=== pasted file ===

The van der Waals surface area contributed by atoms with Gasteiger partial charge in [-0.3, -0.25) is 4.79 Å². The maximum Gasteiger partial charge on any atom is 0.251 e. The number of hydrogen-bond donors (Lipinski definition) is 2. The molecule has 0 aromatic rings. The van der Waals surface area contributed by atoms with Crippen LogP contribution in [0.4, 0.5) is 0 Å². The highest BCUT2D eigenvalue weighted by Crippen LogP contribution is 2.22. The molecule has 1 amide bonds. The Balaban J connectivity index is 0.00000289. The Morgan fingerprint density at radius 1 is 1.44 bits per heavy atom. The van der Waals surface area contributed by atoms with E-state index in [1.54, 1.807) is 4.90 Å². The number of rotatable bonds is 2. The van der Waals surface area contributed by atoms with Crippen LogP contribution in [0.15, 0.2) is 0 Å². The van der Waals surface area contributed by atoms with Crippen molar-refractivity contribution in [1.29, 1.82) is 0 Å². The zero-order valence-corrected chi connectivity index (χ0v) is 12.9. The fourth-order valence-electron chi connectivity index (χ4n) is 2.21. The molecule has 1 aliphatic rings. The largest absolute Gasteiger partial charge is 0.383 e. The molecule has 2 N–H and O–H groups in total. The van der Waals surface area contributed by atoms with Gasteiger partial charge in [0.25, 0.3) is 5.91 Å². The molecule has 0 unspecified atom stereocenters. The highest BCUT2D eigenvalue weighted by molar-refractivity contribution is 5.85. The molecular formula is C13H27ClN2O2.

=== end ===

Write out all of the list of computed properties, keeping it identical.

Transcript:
The van der Waals surface area contributed by atoms with Gasteiger partial charge in [-0.3, -0.25) is 4.79 Å². The maximum Gasteiger partial charge on any atom is 0.251 e. The number of hydrogen-bond donors (Lipinski definition) is 2. The molecule has 0 aromatic rings. The van der Waals surface area contributed by atoms with Crippen LogP contribution in [0.4, 0.5) is 0 Å². The highest BCUT2D eigenvalue weighted by Crippen LogP contribution is 2.22. The molecule has 1 amide bonds. The Balaban J connectivity index is 0.00000289. The Morgan fingerprint density at radius 1 is 1.44 bits per heavy atom. The van der Waals surface area contributed by atoms with E-state index in [1.54, 1.807) is 4.90 Å². The number of rotatable bonds is 2. The van der Waals surface area contributed by atoms with Crippen LogP contribution in [0.15, 0.2) is 0 Å². The van der Waals surface area contributed by atoms with Crippen molar-refractivity contribution in [1.29, 1.82) is 0 Å². The zero-order valence-corrected chi connectivity index (χ0v) is 12.9. The fourth-order valence-electron chi connectivity index (χ4n) is 2.21. The molecule has 1 aliphatic rings. The largest absolute Gasteiger partial charge is 0.383 e. The molecule has 2 N–H and O–H groups in total. The van der Waals surface area contributed by atoms with Gasteiger partial charge in [0.25, 0.3) is 5.91 Å². The molecule has 0 unspecified atom stereocenters. The highest BCUT2D eigenvalue weighted by molar-refractivity contribution is 5.85. The molecular formula is C13H27ClN2O2.